The Divisive Legacy of an Urban Freeway in Austin, Texas

City skyline of Austin with highway I-35

By Michael Brenneis

In 1962 the construction of Interstate Highway 35 solidified an existing racial and economic divide running through Austin, Texas. Today the communities on the east side of I-35 are still largely Black and Latino, and less economically advantaged than their mostly white counterparts to the west of the highway. Such exclusion has denied people of color the scale of asset accumulation enjoyed by generations of white people. Advocates are now raising concerns that the distribution of COVID-19 vaccine may follow historical patterns of inequity.

Groups such as the Austin Latino Coalition argue that while the Black and Latino residents east of I-35 are disproportionately affected by COVID-19, due to having lower incomes, working frontline jobs, and having less access to essential services, they’re not being prioritized to receive the vaccine. Locating the majority of vaccine providers to the west of I-35 (figure 1) represents a burden to the east-side residents who may rely on transit in this city—considered the most car-dependent in Texas.

Image of Austin, spit by I-35, showing vaccine distribution sites and percentage of white population
Figure 1: Austin vicinity vaccine distribution sites with census tracts colored by percentage of non-Hispanic white residents. Source: Mandi Cai with the Texas Tribune.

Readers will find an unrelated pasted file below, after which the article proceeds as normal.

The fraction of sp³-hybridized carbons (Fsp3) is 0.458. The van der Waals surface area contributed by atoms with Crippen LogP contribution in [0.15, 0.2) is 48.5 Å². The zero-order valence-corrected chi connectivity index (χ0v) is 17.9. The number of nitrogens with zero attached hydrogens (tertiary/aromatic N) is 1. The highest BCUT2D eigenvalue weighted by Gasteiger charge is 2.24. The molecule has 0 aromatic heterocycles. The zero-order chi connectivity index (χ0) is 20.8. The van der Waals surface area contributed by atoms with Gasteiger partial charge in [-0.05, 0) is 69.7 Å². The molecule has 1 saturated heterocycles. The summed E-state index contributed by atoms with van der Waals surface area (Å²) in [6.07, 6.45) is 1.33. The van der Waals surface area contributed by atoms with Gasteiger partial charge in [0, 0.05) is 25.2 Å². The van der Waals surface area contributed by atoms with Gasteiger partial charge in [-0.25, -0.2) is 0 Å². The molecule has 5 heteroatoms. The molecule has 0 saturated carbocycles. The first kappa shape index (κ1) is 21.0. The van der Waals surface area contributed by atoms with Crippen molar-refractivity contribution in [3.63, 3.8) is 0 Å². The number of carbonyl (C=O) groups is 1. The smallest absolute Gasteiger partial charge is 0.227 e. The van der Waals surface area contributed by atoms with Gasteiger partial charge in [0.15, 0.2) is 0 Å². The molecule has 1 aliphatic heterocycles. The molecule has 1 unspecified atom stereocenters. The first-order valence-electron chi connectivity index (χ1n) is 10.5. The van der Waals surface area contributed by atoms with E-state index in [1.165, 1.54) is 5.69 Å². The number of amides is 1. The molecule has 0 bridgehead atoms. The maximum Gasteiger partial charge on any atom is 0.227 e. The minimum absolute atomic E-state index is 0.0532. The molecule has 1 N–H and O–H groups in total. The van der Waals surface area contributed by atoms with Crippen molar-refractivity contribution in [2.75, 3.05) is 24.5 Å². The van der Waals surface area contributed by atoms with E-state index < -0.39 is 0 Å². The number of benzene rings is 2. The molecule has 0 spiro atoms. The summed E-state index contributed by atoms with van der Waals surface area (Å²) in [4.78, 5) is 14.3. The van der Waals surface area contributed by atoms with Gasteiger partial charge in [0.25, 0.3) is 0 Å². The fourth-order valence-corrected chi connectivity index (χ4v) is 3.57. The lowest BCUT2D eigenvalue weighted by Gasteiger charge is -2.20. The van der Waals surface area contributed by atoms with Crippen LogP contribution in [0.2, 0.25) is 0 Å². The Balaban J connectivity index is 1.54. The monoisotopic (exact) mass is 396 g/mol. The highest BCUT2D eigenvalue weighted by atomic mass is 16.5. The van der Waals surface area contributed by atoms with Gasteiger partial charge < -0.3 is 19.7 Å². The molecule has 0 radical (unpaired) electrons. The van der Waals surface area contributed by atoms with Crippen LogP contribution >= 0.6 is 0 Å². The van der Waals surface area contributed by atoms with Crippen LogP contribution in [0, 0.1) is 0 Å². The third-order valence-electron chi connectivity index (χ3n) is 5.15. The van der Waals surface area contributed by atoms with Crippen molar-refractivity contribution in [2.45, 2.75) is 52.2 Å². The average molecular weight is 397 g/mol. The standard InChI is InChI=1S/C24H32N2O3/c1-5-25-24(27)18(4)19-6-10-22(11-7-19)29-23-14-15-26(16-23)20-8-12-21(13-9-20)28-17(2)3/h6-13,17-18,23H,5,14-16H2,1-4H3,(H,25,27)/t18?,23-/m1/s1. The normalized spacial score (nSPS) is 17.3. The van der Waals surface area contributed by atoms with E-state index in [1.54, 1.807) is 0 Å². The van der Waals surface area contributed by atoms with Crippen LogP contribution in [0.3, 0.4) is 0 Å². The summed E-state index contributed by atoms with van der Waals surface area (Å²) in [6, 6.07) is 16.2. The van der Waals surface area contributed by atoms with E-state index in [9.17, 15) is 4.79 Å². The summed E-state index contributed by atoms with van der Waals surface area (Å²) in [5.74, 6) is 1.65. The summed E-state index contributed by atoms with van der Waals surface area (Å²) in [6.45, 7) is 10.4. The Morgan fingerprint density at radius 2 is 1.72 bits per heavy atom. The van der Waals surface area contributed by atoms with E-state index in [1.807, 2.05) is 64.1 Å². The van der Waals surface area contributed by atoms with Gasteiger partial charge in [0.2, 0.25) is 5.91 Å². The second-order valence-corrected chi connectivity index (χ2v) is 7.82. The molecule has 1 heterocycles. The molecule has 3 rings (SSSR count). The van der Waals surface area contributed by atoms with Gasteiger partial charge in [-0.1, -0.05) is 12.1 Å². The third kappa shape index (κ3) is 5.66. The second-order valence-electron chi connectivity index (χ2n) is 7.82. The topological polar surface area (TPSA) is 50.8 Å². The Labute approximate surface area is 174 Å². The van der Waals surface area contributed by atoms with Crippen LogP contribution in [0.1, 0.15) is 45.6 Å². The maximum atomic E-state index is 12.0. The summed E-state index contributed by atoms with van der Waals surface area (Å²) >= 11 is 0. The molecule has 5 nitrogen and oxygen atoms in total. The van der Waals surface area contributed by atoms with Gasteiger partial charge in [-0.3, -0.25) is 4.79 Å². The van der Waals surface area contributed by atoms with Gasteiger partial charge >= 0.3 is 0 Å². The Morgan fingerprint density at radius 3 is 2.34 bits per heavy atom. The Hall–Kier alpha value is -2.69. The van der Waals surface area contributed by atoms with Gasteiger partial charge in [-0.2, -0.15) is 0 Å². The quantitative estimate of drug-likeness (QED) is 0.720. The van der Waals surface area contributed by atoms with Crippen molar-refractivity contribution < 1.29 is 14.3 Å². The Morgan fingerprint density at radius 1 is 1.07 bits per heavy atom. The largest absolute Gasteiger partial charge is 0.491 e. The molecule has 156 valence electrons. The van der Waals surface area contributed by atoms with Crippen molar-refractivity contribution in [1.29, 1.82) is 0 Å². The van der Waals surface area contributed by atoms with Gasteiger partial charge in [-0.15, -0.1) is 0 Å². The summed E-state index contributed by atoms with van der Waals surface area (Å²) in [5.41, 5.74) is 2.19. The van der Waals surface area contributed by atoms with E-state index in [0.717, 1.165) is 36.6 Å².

In the late 1920’s, a planning instrument was introduced to racially divide Austin using East Avenue, later the route of I-35, as a boundary. Federal redlining policy beginning in the 1930’s further excluded Black and Latino communities. When it was designed and built, I-35 followed the standards and practices of the day—standards that are now being widely criticized and reexamined.

Renewed awareness of racial inequity has focused discussions on the harm caused by urban freeways that destroyed thriving Black communities, reduced the accessibility of neighborhoods to essential destinations, and hardened divides for decades to come. A recent twitter thread from Calvin Gladney soliciting examples of highways that “razed or divided a Black or brown neighborhood” received hundreds of replies. Former Transportation Secretary Anthony Foxx called attention to this issue in 2016 during his last months in office.

Some cities are advancing programs to remove urban freeways. The recently introduced Senate Bill S5065 includes 10 billion dollars to facilitate the removal of urban freeways from low-income neighborhoods or communities of color.

There is still hope for more equitable vaccine distribution in Austin, however. As Texas enters the 1B phase of vaccination, a new Public Health hub has opened to distribute 12,000 doses. While the exact location of the hub has not been publicized—the site is only equipped to handle shots by appointment—it is located in East Austin.

Photo credit: Lars Plougmann